Rutgers, The State University of New Jersey

04/12/2024 | Press release | Distributed by Public on 04/12/2024 08:08

Pulitzer Prize-Winning Photojournalist Makes Museum Debut at the Zimmerli

The New York Times photographer visits the Rutgers-New Brunswick art museum on Sunday, April 21, to discuss her work as a storyteller

Michelle V. Agins, a Pulitzer Prize-winning photojournalist whose images tell unforgettable stories about life in America, will discuss her work, which is being exhibited for the first time at the Zimmerli Art Museum at Rutgers University-New Brunswick.

Michelle V. Agins stands outside of Carnegie Hall in New York on Oct. 25, 2022.
Courtesy of Brandon Bell

"I think I'm pinching myself," said the Brooklyn resident, likening her new exhibition to winning the lottery. "It's amazing."

Agins visits the museum at 71 Hamilton St., New Brunswick, N.J., on Sunday, April 21, for an artist talk and exhibition celebration from 3 p.m. to 4:30 p.m., followed by a reception until 6 p.m. The event is free (RSVP is required). It also will stream live on Facebook.

The Zimmerli's latest exhibition, Michelle V. Agins: Storyteller, runs through Dec. 8 and features 68 photographs taken during Agins' 35 years at The New York Times.

Agins was the second Black woman ever hired as a staff photographer at The New York Times in 1989. She built her early career at a time when photo editors gave very few assignments to women - much less to women of color.

Her assignments offer some of the most important documentation of race relations, celebrity culture, sports, spirituality and economic disparity in America, Zimmerli officials said.

"Agins' practice is as a visual storyteller, with a powerful humanizing vision," said Maura Reilly, the Zimmerli's director who organized the exhibition with New York Times picture editor Maura Foley, a coworker of Agins for decades. "With a keen eye toward narrative and aesthetic detail, Agins' images, like those of Richard Avedon and Gordon Parks, bridge the gap between photojournalism and fine art photography."

Serena Williams after being defeated by Naomi Osaka at Arthur Ashe Stadium during the women's final of the U.S. Open on Sept. 8, 2018.
Michelle V. Agins/The New York Times

Agins said Reilly is the reason she has her first exhibition.

"I've been harassed for years to do this, and it took a really wonderful person for me to say yes," said Agins, adding that Reilly would attend her block parties in Bedford Stuyvesant and encourage her to hold an exhibition at the Zimmerli.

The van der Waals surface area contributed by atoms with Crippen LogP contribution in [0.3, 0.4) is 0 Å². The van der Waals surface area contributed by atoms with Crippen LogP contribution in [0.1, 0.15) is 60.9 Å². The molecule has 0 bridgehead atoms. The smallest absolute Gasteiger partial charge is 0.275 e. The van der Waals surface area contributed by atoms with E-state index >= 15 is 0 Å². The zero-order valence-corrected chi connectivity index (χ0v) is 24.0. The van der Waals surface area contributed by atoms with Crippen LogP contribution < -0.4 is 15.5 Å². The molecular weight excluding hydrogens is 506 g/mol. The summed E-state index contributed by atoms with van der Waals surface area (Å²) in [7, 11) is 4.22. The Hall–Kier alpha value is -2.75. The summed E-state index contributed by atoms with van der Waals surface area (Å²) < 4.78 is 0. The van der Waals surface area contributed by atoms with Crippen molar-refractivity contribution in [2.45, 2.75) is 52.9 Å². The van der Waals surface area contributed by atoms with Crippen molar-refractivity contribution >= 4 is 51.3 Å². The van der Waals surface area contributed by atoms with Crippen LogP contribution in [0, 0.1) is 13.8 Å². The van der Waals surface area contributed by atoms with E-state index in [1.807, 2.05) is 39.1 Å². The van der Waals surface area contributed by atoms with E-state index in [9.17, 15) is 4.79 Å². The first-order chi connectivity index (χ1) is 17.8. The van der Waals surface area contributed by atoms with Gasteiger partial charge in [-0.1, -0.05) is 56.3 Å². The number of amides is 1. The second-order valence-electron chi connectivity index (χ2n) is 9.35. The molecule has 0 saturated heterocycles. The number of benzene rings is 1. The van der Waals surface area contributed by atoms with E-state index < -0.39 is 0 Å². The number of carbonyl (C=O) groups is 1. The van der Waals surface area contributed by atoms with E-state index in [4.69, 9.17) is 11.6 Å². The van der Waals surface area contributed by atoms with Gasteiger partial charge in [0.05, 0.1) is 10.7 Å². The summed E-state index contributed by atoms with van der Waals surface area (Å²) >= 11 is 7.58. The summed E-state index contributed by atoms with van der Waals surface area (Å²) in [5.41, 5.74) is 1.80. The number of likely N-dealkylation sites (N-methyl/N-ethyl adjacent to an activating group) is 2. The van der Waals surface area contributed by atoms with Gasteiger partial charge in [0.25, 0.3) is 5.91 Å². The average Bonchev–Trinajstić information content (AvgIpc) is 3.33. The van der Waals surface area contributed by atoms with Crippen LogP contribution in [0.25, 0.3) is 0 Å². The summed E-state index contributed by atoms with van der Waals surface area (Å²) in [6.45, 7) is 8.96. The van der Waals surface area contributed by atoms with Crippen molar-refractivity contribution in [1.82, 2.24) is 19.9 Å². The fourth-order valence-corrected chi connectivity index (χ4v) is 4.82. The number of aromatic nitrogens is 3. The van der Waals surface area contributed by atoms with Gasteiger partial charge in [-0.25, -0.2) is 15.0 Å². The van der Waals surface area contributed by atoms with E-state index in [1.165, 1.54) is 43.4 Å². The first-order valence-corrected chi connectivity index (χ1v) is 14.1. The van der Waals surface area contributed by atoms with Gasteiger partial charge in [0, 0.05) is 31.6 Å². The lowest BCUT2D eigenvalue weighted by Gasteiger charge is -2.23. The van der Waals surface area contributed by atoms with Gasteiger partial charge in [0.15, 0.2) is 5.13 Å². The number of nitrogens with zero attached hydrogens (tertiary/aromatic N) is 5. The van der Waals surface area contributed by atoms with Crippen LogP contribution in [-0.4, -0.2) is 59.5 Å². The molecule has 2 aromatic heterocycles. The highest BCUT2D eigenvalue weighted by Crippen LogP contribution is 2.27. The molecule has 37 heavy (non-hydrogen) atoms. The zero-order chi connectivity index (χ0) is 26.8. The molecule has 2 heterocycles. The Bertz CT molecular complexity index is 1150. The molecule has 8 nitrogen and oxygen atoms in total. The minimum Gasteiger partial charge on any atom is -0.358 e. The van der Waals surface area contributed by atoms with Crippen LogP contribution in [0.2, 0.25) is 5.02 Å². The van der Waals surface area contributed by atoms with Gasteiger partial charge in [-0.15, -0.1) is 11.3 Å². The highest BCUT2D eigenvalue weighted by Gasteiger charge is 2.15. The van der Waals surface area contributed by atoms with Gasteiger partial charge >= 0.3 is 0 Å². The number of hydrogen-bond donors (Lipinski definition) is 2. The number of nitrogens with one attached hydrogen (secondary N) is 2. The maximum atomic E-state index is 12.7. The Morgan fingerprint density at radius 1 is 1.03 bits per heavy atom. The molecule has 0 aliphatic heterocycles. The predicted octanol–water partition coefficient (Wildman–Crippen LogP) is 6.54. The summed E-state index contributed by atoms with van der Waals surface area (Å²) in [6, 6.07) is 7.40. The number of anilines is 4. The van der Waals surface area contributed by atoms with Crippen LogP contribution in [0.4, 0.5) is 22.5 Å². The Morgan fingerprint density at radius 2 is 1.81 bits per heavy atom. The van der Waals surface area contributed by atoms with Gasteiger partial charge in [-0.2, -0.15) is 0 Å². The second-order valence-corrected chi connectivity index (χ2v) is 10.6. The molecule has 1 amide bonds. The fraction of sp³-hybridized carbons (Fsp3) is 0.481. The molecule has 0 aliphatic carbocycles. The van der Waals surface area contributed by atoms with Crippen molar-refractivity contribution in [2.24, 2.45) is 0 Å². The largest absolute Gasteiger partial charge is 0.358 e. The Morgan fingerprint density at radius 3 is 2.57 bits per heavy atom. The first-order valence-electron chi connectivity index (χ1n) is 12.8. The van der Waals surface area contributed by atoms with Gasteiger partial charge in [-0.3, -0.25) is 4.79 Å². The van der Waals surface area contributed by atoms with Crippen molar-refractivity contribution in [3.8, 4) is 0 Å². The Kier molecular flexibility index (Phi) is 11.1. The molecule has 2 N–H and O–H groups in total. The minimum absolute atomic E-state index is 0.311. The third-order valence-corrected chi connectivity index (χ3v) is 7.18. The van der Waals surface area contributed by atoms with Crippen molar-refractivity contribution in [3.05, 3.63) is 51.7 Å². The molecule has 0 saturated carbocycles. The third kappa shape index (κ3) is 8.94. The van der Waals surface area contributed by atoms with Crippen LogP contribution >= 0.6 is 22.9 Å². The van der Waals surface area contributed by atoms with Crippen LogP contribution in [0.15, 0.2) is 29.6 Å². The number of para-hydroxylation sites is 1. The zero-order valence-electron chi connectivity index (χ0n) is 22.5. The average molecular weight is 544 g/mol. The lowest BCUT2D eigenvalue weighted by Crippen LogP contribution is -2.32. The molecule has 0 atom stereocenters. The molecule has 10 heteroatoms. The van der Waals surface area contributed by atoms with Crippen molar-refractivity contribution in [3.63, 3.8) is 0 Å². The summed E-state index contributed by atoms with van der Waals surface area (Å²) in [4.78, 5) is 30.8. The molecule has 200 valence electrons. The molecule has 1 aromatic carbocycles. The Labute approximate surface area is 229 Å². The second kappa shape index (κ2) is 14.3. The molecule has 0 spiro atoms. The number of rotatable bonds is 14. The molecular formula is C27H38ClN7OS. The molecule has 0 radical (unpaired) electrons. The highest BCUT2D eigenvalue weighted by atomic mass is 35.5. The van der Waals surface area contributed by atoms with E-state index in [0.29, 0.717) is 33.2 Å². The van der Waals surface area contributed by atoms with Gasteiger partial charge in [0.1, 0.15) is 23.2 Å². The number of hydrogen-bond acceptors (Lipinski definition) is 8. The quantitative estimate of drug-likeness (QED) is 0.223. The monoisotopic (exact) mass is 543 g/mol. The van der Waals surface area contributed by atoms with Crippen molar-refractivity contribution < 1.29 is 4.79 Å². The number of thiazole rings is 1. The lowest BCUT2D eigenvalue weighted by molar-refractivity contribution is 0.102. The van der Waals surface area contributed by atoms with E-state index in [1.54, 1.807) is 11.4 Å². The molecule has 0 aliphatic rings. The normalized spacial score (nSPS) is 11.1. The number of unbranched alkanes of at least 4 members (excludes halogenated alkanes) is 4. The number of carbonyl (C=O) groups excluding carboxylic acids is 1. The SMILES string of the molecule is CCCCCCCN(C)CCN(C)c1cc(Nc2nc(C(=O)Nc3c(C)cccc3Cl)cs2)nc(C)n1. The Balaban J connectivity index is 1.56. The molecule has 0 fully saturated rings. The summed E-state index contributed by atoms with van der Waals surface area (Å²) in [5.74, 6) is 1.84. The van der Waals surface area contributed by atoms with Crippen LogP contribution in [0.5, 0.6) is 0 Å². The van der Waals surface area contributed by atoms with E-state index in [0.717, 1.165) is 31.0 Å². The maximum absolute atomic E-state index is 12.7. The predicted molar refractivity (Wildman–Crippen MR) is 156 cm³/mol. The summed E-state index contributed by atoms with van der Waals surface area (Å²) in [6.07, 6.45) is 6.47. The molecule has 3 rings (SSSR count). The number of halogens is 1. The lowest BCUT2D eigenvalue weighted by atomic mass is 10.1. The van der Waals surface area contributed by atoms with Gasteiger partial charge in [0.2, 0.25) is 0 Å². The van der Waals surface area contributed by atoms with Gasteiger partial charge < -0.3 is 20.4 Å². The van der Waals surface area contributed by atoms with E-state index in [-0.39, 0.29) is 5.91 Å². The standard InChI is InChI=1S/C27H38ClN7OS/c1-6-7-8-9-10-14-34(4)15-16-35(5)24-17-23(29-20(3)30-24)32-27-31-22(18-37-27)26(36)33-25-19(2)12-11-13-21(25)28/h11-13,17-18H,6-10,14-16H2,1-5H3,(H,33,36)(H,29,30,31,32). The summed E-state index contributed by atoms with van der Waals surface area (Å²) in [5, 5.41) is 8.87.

Storyteller spans an array of news moments that Agins has covered for The New York Times. The exhibition features her early pictures of the protests surrounding the murder of Black teenager Yusef Hawkins in 1989 and the 1992 Democratic National Convention.

The exhibition includes photographs of New Yorkers who have been aided by The New York Times Neediest Cases Fund (now called the Communities Fund), as well as her 1994 series Another America: Life on 129th Street, which studies the effects of gun violence on a Harlem neighborhood.

More recent images spotlight the Kamala Harris campaign and portraits of artist and activist Stormé DeLarverie, a survivor of the Stonewall uprising, a series of protests by members of the LGBTQ+ community. Agins has captured other iconic figures, including James Baldwin, Prince, Aretha Franklin, Serena Williams, Anthony Mason and Anita Hill.

Prince performs in concert at Radio City Music Hall in New York on March 24, 1993.
Michelle V. Agins/The New York Times

"I was a person that persevered through all the different levels of hatred - from being a Black woman to being a woman," Agins said. "It's taking perseverance to look beyond, always keeping my eye on the prize, in a sense. I had to fight through a lot of males - Black males, white males, anybody growing up - when I decided I really wanted to do this."

She added: "Of course, I know I should have had many shows by now, but this is the one that counts because I was ready for it."

"The exhibition itself aligns with one of the museum's many missions, which is to present work by underrepresented artists, and to offer them a platform to share their extraordinary talents with our diverse audiences," Reilly said.

Agins' advice for prospective photojournalists? Don't wait around for an editor to hand you work.

"They should make their own assignment then pitch their idea through a publication," Agins said. "A lot of kids I meet say, 'Oh, how do I get that gig?' I say, 'You make a gig. It's up to you.'"